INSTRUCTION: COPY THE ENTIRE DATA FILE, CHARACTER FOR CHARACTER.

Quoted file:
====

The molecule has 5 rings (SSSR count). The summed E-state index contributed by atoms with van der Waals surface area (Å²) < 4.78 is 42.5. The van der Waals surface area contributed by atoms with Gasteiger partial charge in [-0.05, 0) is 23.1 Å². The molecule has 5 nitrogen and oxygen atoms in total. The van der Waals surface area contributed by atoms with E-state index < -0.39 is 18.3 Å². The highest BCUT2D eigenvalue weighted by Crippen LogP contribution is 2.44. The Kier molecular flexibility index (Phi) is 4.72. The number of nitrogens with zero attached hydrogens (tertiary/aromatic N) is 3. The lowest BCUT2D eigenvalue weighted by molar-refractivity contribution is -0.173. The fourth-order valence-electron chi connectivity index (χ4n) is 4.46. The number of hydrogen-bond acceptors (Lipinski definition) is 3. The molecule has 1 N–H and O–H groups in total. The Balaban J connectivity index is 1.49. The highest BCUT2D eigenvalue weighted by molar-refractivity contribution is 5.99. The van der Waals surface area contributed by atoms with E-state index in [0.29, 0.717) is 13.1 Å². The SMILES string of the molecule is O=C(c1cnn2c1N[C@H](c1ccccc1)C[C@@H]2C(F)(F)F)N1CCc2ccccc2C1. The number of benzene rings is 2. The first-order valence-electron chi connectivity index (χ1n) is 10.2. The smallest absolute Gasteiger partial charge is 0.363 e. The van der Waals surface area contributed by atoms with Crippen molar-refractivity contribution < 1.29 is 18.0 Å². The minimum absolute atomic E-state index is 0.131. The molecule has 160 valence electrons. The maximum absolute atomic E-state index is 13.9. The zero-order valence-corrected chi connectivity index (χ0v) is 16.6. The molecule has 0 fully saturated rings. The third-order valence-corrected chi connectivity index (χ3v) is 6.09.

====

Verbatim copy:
The molecule has 5 rings (SSSR count). The summed E-state index contributed by atoms with van der Waals surface area (Å²) < 4.78 is 42.5. The van der Waals surface area contributed by atoms with Gasteiger partial charge in [-0.05, 0) is 23.1 Å². The molecule has 5 nitrogen and oxygen atoms in total. The van der Waals surface area contributed by atoms with E-state index < -0.39 is 18.3 Å². The highest BCUT2D eigenvalue weighted by Crippen LogP contribution is 2.44. The Kier molecular flexibility index (Phi) is 4.72. The number of nitrogens with zero attached hydrogens (tertiary/aromatic N) is 3. The lowest BCUT2D eigenvalue weighted by molar-refractivity contribution is -0.173. The fourth-order valence-electron chi connectivity index (χ4n) is 4.46. The number of hydrogen-bond acceptors (Lipinski definition) is 3. The molecule has 1 N–H and O–H groups in total. The Balaban J connectivity index is 1.49. The highest BCUT2D eigenvalue weighted by molar-refractivity contribution is 5.99. The van der Waals surface area contributed by atoms with E-state index in [0.29, 0.717) is 13.1 Å². The SMILES string of the molecule is O=C(c1cnn2c1N[C@H](c1ccccc1)C[C@@H]2C(F)(F)F)N1CCc2ccccc2C1. The number of benzene rings is 2. The first-order valence-electron chi connectivity index (χ1n) is 10.2. The smallest absolute Gasteiger partial charge is 0.363 e. The van der Waals surface area contributed by atoms with Crippen molar-refractivity contribution < 1.29 is 18.0 Å². The minimum absolute atomic E-state index is 0.131. The molecule has 160 valence electrons. The maximum absolute atomic E-state index is 13.9. The zero-order valence-corrected chi connectivity index (χ0v) is 16.6. The molecule has 0 fully saturated rings. The third-order valence-corrected chi connectivity index (χ3v) is 6.09.